Chinese scientists successfully developed nano-flocculation technology to control the invasion of marine organisms

Professor Ding Yongsheng, School of Marine Environment and Engineering, Shanghai Maritime University, successfully developed the inorganic polymer composite flocculant to achieve rapid detection of tiny organisms in marine ballast water, and developed nano-flocculation technology to control the invasion of marine pests and achieved remarkable results. It provides new technological methods for marine environmental protection.
Ballast water refers to the water and suspended materials added to the vessel to control the trim, roll, draught, stability or stress of the vessel. According to statistics, global ocean-going vessels require a total of approximately 10 billion tons of ballast water each year. Ballast and ballast tank sediments contain large amounts of organisms and microorganisms, including bacteria, algae, protozoa, plankton and other organisms. . On average, there are more than 100 million floating plants and animals per cubic meter of ballast water, and around 4,000 kinds of marine organisms in the world are flooded into the waters of the world every day with ship ballast water.
The micro-organisms carried by ballast water in marine vessels have caused species intrusion through emissions and are increasingly receiving the attention of the International Maritime Organization (IMO). The carrying of foreign organisms by ballast water of ships will cause pollution of port state waters, damage ecological balance, harm fishery resources and affect public health. The International Maritime Organization stipulates that the concentration of detectable surviving organisms from 10 μm to 50 μm in dischargeable ballast water should be less than 10 per milliliter.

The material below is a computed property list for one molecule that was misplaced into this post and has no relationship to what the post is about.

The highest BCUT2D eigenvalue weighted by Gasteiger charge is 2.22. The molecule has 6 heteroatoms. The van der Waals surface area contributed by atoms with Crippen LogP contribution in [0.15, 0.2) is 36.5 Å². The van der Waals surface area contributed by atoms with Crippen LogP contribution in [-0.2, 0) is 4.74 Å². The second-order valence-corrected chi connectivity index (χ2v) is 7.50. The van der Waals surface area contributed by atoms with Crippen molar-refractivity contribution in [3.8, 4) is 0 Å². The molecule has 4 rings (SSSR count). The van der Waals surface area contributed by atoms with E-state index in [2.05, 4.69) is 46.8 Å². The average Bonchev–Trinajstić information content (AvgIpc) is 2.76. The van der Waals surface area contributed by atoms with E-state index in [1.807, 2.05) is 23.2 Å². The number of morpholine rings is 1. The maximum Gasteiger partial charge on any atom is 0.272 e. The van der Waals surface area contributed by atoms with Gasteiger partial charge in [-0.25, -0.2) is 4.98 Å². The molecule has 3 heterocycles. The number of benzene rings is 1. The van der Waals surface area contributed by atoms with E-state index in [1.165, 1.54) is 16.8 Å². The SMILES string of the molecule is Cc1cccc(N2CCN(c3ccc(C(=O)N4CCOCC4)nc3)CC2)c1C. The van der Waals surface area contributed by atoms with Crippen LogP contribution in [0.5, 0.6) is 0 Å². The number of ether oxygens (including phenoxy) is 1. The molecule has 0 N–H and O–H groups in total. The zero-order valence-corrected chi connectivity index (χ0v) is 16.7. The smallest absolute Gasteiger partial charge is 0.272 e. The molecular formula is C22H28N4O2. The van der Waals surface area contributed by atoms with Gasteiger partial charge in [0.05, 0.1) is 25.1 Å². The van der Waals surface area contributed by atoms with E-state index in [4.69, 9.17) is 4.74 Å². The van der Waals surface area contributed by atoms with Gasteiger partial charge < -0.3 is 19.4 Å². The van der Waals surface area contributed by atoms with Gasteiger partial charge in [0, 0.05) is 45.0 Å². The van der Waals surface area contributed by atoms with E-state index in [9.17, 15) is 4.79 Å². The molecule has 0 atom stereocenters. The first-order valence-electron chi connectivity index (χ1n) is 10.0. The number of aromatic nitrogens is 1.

However, conventional microscopy methods are difficult to achieve rapid detection of low biomass requirements. The research and development team led by Professor Ding Yongsheng uses artificially cultivated marine microalgae to simulate tiny organisms in ship ballast water, using self-made inorganic polymer composite flocculants. Experimental study on flocculation and concentration of microalgae.
The results show that the flocculant has a good flocculation ability, and the flocculant can achieve the capture and enrichment of cells with a concentration of less than 10 cells/mL. On this basis, Prof. Ding Yongsheng has also conducted research on the use of nano-biological effects to kill harmful organisms in ballast water. This technology is used for the ballast water treatment of ships in a limited space. It has high efficiency in killing microorganisms and is fast. It is particularly effective in killing microscopic living organisms (such as eggs and spores) that cannot be separated by other methods.
The successful development of this new technology has provided strong technical support for China's maritime authorities in ballast water management, law enforcement, and prevention and control of invasion of alien marine organisms.

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